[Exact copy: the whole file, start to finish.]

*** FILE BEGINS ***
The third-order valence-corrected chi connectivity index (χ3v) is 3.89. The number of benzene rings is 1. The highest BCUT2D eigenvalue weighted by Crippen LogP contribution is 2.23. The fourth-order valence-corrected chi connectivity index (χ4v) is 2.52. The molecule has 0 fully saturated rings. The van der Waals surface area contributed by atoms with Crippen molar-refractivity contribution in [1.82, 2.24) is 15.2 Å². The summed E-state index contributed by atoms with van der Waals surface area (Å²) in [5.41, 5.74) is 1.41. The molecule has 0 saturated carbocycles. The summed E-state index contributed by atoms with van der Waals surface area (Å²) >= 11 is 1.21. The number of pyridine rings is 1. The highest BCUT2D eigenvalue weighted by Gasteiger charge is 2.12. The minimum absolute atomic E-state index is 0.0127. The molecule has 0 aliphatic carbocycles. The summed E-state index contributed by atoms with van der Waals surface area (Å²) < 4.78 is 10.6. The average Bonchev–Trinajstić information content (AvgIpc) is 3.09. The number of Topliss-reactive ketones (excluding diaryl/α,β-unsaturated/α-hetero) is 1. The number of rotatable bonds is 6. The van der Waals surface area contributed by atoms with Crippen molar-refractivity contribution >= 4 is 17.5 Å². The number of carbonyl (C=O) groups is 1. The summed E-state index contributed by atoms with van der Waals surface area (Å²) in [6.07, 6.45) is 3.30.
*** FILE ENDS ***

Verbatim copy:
The third-order valence-corrected chi connectivity index (χ3v) is 3.89. The number of benzene rings is 1. The highest BCUT2D eigenvalue weighted by Crippen LogP contribution is 2.23. The fourth-order valence-corrected chi connectivity index (χ4v) is 2.52. The molecule has 0 fully saturated rings. The van der Waals surface area contributed by atoms with Crippen molar-refractivity contribution in [1.82, 2.24) is 15.2 Å². The summed E-state index contributed by atoms with van der Waals surface area (Å²) in [5.41, 5.74) is 1.41. The molecule has 0 saturated carbocycles. The summed E-state index contributed by atoms with van der Waals surface area (Å²) >= 11 is 1.21. The number of pyridine rings is 1. The highest BCUT2D eigenvalue weighted by Gasteiger charge is 2.12. The minimum absolute atomic E-state index is 0.0127. The molecule has 0 aliphatic carbocycles. The summed E-state index contributed by atoms with van der Waals surface area (Å²) < 4.78 is 10.6. The average Bonchev–Trinajstić information content (AvgIpc) is 3.09. The number of Topliss-reactive ketones (excluding diaryl/α,β-unsaturated/α-hetero) is 1. The number of rotatable bonds is 6. The van der Waals surface area contributed by atoms with Crippen molar-refractivity contribution >= 4 is 17.5 Å². The number of carbonyl (C=O) groups is 1. The summed E-state index contributed by atoms with van der Waals surface area (Å²) in [6.07, 6.45) is 3.30.